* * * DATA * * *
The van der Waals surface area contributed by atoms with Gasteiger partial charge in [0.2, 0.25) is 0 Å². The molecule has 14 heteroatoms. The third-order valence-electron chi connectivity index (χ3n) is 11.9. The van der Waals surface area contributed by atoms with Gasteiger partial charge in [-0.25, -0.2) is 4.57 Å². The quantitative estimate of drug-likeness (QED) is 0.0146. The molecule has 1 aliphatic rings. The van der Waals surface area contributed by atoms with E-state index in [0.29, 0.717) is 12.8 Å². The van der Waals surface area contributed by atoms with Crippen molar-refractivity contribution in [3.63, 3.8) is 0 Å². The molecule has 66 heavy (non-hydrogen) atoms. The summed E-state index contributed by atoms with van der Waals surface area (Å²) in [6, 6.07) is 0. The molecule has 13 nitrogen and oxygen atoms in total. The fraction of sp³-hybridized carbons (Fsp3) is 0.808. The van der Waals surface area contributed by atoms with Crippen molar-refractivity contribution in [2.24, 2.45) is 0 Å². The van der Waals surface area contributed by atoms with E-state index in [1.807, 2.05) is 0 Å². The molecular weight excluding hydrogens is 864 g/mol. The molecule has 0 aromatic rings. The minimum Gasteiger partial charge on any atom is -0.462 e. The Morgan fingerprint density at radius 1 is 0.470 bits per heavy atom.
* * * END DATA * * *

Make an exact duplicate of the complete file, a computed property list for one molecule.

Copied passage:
The van der Waals surface area contributed by atoms with Gasteiger partial charge in [0.2, 0.25) is 0 Å². The molecule has 14 heteroatoms. The third-order valence-electron chi connectivity index (χ3n) is 11.9. The van der Waals surface area contributed by atoms with Gasteiger partial charge in [-0.25, -0.2) is 4.57 Å². The quantitative estimate of drug-likeness (QED) is 0.0146. The molecule has 1 aliphatic rings. The van der Waals surface area contributed by atoms with E-state index in [0.29, 0.717) is 12.8 Å². The van der Waals surface area contributed by atoms with Crippen molar-refractivity contribution in [3.63, 3.8) is 0 Å². The molecule has 66 heavy (non-hydrogen) atoms. The summed E-state index contributed by atoms with van der Waals surface area (Å²) in [6, 6.07) is 0. The molecule has 13 nitrogen and oxygen atoms in total. The fraction of sp³-hybridized carbons (Fsp3) is 0.808. The van der Waals surface area contributed by atoms with Crippen molar-refractivity contribution in [2.24, 2.45) is 0 Å². The van der Waals surface area contributed by atoms with E-state index in [1.807, 2.05) is 0 Å². The molecular weight excluding hydrogens is 864 g/mol. The molecule has 0 aromatic rings. The minimum Gasteiger partial charge on any atom is -0.462 e. The Morgan fingerprint density at radius 1 is 0.470 bits per heavy atom.